Few short phrases conjure quick thoughts in Johnson County like King Louie, particularly these days.
In Kansas City in 1980s and 1990s, King Louie Lanes were all over town, and one very large megacenter, with an ice rink and billiards, was in the heart of Johnson County.
To many long-time Johnson Countians, "King Louie" is a phrase that immediately recalls an image of this center. ABC's Wide World of Sports, when that was a thing, broadcast national bowling tournaments--when those were things--from King Louie's Metcalf location, when that was a thing.
Yet, King Louie isn't much of a thing these days to most Johnson Countians.
Among those most wired with Johnson County politics, that phrase creates an instant reaction. The county purchased this site a few years ago on about as much of a lark as a $3 million investment can be.
Take away the few dozen most wired with Johnson County politics, that phrase likely brings up some sentiment of moment spent there, often from a high-school party.
I see that phrase and I always think, "The Jungle Book." Then, again, that's what I thought any time I passed a King Louie facility in the 1980s and 1990s.
Point is, the King Louie property is hyperly tuned into some because of the recent purchase, but the average Johnson Countian internalizes "King Louie" more than considers what the county is doing with this facility.
Yet, this property, since its purchase, has sat in limbo--the initial vision wasn't grounded enough to allow it come to fruition and yet repurposing the building requires investment that, to some, seems like throwing good money after bad.
The Election Office has been marginally conjoined with this property. Possibly, this facility may be able to be used as one of the county's advance voting locations, but I first became aware that this was a reason for the purchase of the property about two hours before the concept was presented to the Board of County Commissioners a few years ago.
This past Thursday, the Board reviewed a very impressive, well-coordinated pitch on a new view of the center's future. The total cost of plan, counting the earlier investment, is about $22 million.
Personally, if the County feels this facility meets needs and it has the money, I am extremely neutral to the whole idea. I'm never jealous for others achieving their dreams; I just want to achieve mine, too.
My dreams are pretty basic and linked to 2016, mostly.
Looking at the turnout from the 2008 presidential election (79 percent) and the number of polling places (284 compared to 182 this past November), and considering the potential for historical firsts if candidates in both parties become the eventual presidential nominees, our cost for the presidential election will be at least $2 million more than the 2014 election.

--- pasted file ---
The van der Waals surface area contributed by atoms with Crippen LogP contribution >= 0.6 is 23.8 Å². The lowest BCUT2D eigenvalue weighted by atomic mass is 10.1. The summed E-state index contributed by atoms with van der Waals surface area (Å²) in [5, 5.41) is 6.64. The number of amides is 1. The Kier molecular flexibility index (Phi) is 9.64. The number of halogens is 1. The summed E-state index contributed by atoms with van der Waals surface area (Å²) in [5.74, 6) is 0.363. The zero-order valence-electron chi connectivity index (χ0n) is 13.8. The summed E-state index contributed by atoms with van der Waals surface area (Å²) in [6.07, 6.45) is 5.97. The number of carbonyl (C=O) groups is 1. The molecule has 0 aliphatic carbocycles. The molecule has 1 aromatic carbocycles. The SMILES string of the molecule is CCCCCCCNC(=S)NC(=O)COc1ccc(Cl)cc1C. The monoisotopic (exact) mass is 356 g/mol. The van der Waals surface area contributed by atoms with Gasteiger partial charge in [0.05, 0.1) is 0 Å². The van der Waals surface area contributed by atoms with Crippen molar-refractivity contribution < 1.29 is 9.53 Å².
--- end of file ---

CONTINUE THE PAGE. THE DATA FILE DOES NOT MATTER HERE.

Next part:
This isn't from discretionary spending. It's akin to "keeping the lights on," a phrase often used by our budget office and the county manager.
We will need at least 100 more polling places, and there's nothing to suggest we can find that many.
We will then need more advance voting sites, and there's nothing to suggest that's possible. At the very least, we will be paying much more rent for advance sites than we did in 2008. Our election workers will need to have their training costs at least adjusted for minimum wage and they really could use a raise--they haven't had one since 2006. Postage is likely to increase.
|The Non-Jungle Book Version of King Louie|
Those $2 million costs don't seem to be on anyone's radar so I'm telling everyone I can at every chance I can. (Yes, Dear Reader, you are inside the Looking Glass at this very moment).
As long as this property doesn't get in the way of elections, such a basic--the basic--piece of government, who am I to complain?
Still, of the $2 million "keep the lights on," amount, King Louie has the chance to mitigate just $25,000 IF we can use the facility for the August and November elections.
We use the same locations for both elections, so King Louie is of no use to us in November 2016 if it isn't available until July for us to set up for August. Otherwise, our first time there will be August 2018.
This represents my rub with this issue. A savings of $25,000 every other year, in today's dollars, as providing one advance voting location--not all advance voting, but one of at least 4 sites--is relatively small in terms of the total project costs. Yet, it's a primary reason listed for investing in the facility.
It's not lost on me that while there was an orchestrated presentation to the Board, I wasn't asked to be part of this pitch. Hopefully, others noticed that as well.
The need, though, to have it sooner so we can use the facility in 2016 was well-represented by the county's Bureau Chief. Two of the Commissioners did bring up my concern in the meeting, and I talked with another before the meeting.
I think that everyone involved is on board with my 2016 concerns. And, full circle, if we get the advance voting facility, that will be a nice thing. It's not an advance voting panacea. But, one less thing, that's for sure.
We spend a lot of cycles trying to negotiate advance voting sites.
We may be at place very soon where we have 10 advance voting locations because we we are losing polling place locations faster than we are getting new one. Having one good-sized advance voting site in the can will never be bad.
In that regard, as my version of King Louie would say, "I'm tired of monkeying around." There will be less of that if we have this facility.
(Click here to the link to the meeting--in that link is a link for the presentation, worth downloading and reviewing).